Our friend Joanna over at Hum and Chuck has a similar story.

Following the press conference, Blue Jays beat writer Shi Davidi reported that the Spanish media were adamant that the word maricón was not offensive:


In Shi David’s story on Yunel Escobar’s suspension, he asked Yunel’s Toronto Blue Jays teammates for their reaction.  The quotes are telling:

“Too much for anyone to try and explain and convince the rest of the world,” Blue Jays slugger Jose Bautista replied via text when asked how much of a role cultural misunderstanding played in this mess. “Impossible task.”

“It’s definitely out of character of him to say anything derogatory towards anyone,” said Bautista. “Knowing him as a teammate and person for a long time, that’s my opinion. I think it was a bad decision, and he’s dealing with the consequences.


Universally respected veteran Blue Jays infielder Omar Vizquel couldn’t understand all the commotion in the clubhouse Tuesday afternoon.

“I’m surprised that I’m walking in here and everybody’s asking me about this. It’s like, ‘What happened? Who died?'” he said.

“We say that word very often, and to us, it doesn’t really mean that we are decreasing anybody or talking down to people or anything like that. It’s just a word we use on an everyday basis. I don’t know why people are taking this so hard and so out of place or out of proportion.”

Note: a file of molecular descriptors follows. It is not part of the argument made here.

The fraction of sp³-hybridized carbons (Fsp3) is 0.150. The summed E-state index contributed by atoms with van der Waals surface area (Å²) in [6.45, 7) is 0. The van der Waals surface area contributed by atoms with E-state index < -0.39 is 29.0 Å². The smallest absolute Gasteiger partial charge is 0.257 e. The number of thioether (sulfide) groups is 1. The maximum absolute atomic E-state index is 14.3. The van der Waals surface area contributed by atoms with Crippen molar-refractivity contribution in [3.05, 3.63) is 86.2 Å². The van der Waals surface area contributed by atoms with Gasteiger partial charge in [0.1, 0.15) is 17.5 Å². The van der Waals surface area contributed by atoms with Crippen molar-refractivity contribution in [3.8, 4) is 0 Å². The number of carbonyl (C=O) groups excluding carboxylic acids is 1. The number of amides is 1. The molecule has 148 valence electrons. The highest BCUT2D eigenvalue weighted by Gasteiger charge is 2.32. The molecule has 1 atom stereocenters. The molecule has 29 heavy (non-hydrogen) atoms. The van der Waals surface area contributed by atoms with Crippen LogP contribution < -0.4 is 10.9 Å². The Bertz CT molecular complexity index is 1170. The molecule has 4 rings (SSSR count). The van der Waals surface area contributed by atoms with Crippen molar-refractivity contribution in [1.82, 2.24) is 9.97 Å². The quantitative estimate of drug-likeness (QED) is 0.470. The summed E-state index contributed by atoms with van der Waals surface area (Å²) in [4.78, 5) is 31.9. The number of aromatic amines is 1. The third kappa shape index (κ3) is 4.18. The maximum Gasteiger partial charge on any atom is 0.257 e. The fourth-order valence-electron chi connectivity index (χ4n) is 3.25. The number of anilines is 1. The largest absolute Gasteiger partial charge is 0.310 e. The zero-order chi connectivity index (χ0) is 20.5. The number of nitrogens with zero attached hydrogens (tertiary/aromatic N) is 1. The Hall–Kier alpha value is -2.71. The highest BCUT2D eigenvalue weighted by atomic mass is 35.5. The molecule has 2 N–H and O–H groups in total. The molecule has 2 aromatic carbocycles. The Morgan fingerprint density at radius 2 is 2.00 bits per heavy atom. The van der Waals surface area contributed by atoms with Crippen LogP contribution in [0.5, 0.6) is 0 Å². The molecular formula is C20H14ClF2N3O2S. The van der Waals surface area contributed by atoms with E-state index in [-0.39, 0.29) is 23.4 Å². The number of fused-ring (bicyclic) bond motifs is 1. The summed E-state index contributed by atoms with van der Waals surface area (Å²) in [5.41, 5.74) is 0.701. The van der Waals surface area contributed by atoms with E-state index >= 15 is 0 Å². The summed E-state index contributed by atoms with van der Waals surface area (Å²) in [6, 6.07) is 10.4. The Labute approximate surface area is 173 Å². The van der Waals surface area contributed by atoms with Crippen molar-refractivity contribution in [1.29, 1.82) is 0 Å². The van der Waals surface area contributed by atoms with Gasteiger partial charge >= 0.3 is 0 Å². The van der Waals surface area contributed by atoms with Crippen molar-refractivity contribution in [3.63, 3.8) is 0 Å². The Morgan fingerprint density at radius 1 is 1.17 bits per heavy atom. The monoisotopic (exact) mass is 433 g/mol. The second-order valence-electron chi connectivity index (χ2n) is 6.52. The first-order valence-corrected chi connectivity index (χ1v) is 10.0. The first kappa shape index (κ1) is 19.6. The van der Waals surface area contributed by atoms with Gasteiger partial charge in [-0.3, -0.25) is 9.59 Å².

With all of that said, one of my favourite columnists – Stephen Brunt – took to the air and was quick to villify Escobar: “(Maricón) is not meaningless in any language, and he put it on his face.”  Really?  I wasn’t aware that Stephen Brunt was an expert on Spanish and Latin-American culture.  With the cultural context and nuance of translation, this type of reporting is particularly irresponsible, especially when Brunt is a credible sports journalist that Jays fans look to in order to formulate their opinion.

Bob McCown of The Fan 590 had Blue Jays GM Alex Anthopoulos on his show to explain the situation.  McCown used the interview as an opportunity to step on the soap box for a self-righteous diatribe about something he doesn’t really understand:

I think you gave him the bare minimum.  I’m not satisfied with the suspension. I do not want to see this player in a Toronto Blue Jays uniform ever again … This was not a casual comment, this was a thought about, pre-planned decision by Yunel Escobar to do this.  He had the opportunity to think about it, to execute it, to change his mind if he wanted to and he chose not to.  I don’t buy, and I don’t think anybody buys the BS he was spewing at the press conference that he didn’t mean to offend anybody.  He meant to get that message out and to offend somebody.  Was it a group or an individual?  Who cares. But even if he didn’t mean to do it, he did it anyway.

Again, McCown, coming from this ignorant perspective, is in a position to influence the thoughts and feelings of Blue Jays fans, and as a result, Yunel may be subject to a level of ire from Blue Jays fans that may be unjustified.  Who am I going to believe?  The Latin-American media?  Dominican Jose Bautista? Venezuelan Omar Vizquel? My Cuban friends?  Or a middle-aged whtie guy with no insight into or understanding of Latin-American culture or the language.  I’m going to chose the former as opposed to the latter.